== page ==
We have shared a lot of practical tips and drills on Tango and that this post can be a bit different and focus on misconceptions about Tango. We will get a chance in this way to exchange thoughts and ideas on things that we thought worked but actually didn’t or vice versa we thought they didn’t work and we realized they worked wonders.
If you have Tango misconception stories, share them with me, either by commenting on this post or by filling out this survey..!
Tango misconceptions and the “one-size-fits-all”
We usually start Tango or any type of dance really, to learn something new, to have fun, to have a social yet productive evening out, to share some time with a friend or partner etc. In general, it is for a social/ fun reason that we get into it. And so we don’t expect to feel stuck, frustrated, tired and like failures…haha…while we are at it..!
There are many reasons why this might have happened and may happen to us, but one of the many reasons, is actually the one size fits all approach that is followed some times in teaching dance in general and Tango in particular.
Now, let’s clarify one thing before we carry on, I am not saying that no rules apply and that everyone should find their own Tango.
What I am saying is that the way one teaches those rules, whether they are related to a specific Tango style or not, needs to be adaptable to the group and the individuals in that group.
Every one of us has a different body, different movement habits, a different background and therefore a different understanding of dance and movement. As such we can not be expected to all learn in the same way.
Therefore, when something is presented to us as “this is how it is”, and even worse when body mechanics are thrown into the mix to support purely stylistic rules, it is highly possible that many of us will not be able to work it out in our bodies; or if we do, it might still feel uncomfortable.
So with all that in mind, lets take a look at our first video on Tango misconceptions where we explore what is actually a stylistic rule compared to body mechanics rule.
A misconception is not a lie and doesn’t imply complete ignorance..!
Before we carry on, I wanted to add a note here for all of us that might be struggling with a specific element and may now be thinking that they have been let down by their teachers and/ or by themselves.
A misconception is not a lie nor does it imply complete ignorance. A misconception is a different understanding maybe even a misunderstanding. So if you are feeling a bit frustrated now, think that this how we learn, how we progress. We make assumptions, some of them will stand and some will need to be reassessed. This whole process is what brings us to knowledge. So you haven’t wasted your time! On the contrary you have been learning! And most importantly, you have been engaging in something that you are passionate about!
As you will see in our video below, we start with the misconception of ochos being a stand-alone Tango step; but we don’t stop there. We will then see a different perspective, where the ochos are simply “walks in different directions”. We are exploring a different perspective and we are acknowledging the shift from how we were approaching ochos before. This way we are 2 things:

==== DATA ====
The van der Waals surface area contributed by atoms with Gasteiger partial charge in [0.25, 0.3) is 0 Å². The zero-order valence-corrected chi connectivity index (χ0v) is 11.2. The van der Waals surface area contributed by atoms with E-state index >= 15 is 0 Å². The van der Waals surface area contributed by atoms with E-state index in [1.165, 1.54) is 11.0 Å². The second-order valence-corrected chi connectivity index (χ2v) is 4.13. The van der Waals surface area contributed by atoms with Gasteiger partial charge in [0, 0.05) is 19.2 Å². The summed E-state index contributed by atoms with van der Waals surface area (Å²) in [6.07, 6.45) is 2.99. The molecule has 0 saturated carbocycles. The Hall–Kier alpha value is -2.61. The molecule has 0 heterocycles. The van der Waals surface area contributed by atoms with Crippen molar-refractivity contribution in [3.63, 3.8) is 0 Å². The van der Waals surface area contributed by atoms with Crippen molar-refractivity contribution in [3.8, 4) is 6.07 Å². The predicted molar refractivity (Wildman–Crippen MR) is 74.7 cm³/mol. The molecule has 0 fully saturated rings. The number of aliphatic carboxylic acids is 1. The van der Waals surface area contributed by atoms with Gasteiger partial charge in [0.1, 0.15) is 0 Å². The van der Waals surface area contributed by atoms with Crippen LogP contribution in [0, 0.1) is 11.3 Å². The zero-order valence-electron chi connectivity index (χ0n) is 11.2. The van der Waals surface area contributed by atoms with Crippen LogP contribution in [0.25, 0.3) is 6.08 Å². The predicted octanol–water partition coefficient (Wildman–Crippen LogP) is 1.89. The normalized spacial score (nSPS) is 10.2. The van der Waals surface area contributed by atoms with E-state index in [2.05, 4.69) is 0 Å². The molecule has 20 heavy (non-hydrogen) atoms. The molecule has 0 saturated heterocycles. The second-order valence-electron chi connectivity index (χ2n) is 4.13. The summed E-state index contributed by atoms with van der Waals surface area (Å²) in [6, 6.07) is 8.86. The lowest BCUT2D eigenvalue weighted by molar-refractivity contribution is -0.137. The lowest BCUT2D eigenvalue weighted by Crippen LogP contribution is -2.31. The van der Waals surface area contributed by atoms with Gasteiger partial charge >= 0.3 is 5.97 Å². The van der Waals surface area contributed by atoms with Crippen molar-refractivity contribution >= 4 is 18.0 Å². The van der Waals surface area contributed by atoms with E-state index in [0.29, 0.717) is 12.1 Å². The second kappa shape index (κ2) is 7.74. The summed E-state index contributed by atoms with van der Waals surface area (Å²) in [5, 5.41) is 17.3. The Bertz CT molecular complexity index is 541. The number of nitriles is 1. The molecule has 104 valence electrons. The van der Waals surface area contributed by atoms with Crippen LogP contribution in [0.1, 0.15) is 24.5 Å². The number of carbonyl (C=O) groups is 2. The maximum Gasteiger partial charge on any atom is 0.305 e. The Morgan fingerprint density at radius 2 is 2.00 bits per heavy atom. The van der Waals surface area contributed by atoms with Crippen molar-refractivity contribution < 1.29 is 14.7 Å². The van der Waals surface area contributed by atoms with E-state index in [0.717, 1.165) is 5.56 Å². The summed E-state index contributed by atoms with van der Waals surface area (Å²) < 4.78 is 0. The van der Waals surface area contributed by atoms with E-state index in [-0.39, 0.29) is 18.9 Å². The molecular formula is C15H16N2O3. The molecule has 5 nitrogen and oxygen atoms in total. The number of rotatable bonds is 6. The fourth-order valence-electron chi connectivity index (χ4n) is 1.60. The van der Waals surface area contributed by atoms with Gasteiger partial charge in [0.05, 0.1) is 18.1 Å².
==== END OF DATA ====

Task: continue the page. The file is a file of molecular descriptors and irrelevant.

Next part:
- That ochos are really walks and not a special step and
- How to learn and progress. In the beginning we see and practice ochos as a stand alone step; that may be necessary to reduce frustration. After a while though we need to reassess and start connecting the dots between walking and ochos, for Tango as a whole to make sense.
Making the healthy choice
Before I let you go, I would like to share 2 insights with the group:
- When you find that a movement is uncomfortable or even worse painful, take a moment to assess. I know this might sound obvious but it is not really obvious when we are in action. Usually we see other people following through and we think we should push through the discomfort. Take a moment to consider whether this movement is rewarding for you at the moment. The end result may be something you want to work towards; but if you experiencing discomfort, you still haven’t found the right path to get there.
Misconceptions may be hiding in the end result or in the path or in both. If any part of the movement feels wrong to you, it probably is..!
- Sometimes progress comes not from practicing Tango itself. It can some from a shift in our understanding of movement in small everyday type of movement habits.
Posture is great example! If you introduce in small dosages of mindfulness and awareness on how you carry your body through your everyday life, this will make your day more enjoyable and change your posture in Tango inevitably. It doesn’t apply to every Tango element but it captures a fair bit!
So what Tango misconceptions have you tackled..? Share your great stories with me I would love to hear them! And don’t forget to subscribe for more content such as this
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